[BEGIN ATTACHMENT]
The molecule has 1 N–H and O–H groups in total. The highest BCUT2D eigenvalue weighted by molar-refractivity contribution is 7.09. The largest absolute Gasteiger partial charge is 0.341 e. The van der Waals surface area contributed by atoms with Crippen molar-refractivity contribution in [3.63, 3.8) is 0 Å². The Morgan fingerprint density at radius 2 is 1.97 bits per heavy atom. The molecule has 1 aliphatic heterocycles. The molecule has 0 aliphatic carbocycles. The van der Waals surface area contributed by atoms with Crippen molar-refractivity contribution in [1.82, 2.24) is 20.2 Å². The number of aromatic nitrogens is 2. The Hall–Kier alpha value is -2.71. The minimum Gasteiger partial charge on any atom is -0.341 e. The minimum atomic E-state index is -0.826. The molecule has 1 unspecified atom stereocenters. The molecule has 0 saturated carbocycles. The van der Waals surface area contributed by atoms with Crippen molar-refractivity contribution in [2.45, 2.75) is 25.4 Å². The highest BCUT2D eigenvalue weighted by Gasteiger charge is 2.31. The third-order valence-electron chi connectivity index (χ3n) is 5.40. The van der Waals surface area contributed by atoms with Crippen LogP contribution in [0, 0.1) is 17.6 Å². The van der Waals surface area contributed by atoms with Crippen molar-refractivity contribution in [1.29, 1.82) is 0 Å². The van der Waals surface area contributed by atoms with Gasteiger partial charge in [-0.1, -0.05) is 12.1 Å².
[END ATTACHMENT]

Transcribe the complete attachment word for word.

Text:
The molecule has 1 N–H and O–H groups in total. The highest BCUT2D eigenvalue weighted by molar-refractivity contribution is 7.09. The largest absolute Gasteiger partial charge is 0.341 e. The van der Waals surface area contributed by atoms with Crippen molar-refractivity contribution in [3.63, 3.8) is 0 Å². The Morgan fingerprint density at radius 2 is 1.97 bits per heavy atom. The molecule has 1 aliphatic heterocycles. The molecule has 0 aliphatic carbocycles. The van der Waals surface area contributed by atoms with Crippen molar-refractivity contribution in [1.82, 2.24) is 20.2 Å². The number of aromatic nitrogens is 2. The Hall–Kier alpha value is -2.71. The minimum Gasteiger partial charge on any atom is -0.341 e. The minimum atomic E-state index is -0.826. The molecule has 1 unspecified atom stereocenters. The molecule has 0 saturated carbocycles. The van der Waals surface area contributed by atoms with Crippen molar-refractivity contribution in [2.45, 2.75) is 25.4 Å². The highest BCUT2D eigenvalue weighted by Gasteiger charge is 2.31. The third-order valence-electron chi connectivity index (χ3n) is 5.40. The van der Waals surface area contributed by atoms with Crippen LogP contribution in [0, 0.1) is 17.6 Å². The van der Waals surface area contributed by atoms with Crippen molar-refractivity contribution in [1.29, 1.82) is 0 Å². The van der Waals surface area contributed by atoms with Gasteiger partial charge in [-0.1, -0.05) is 12.1 Å².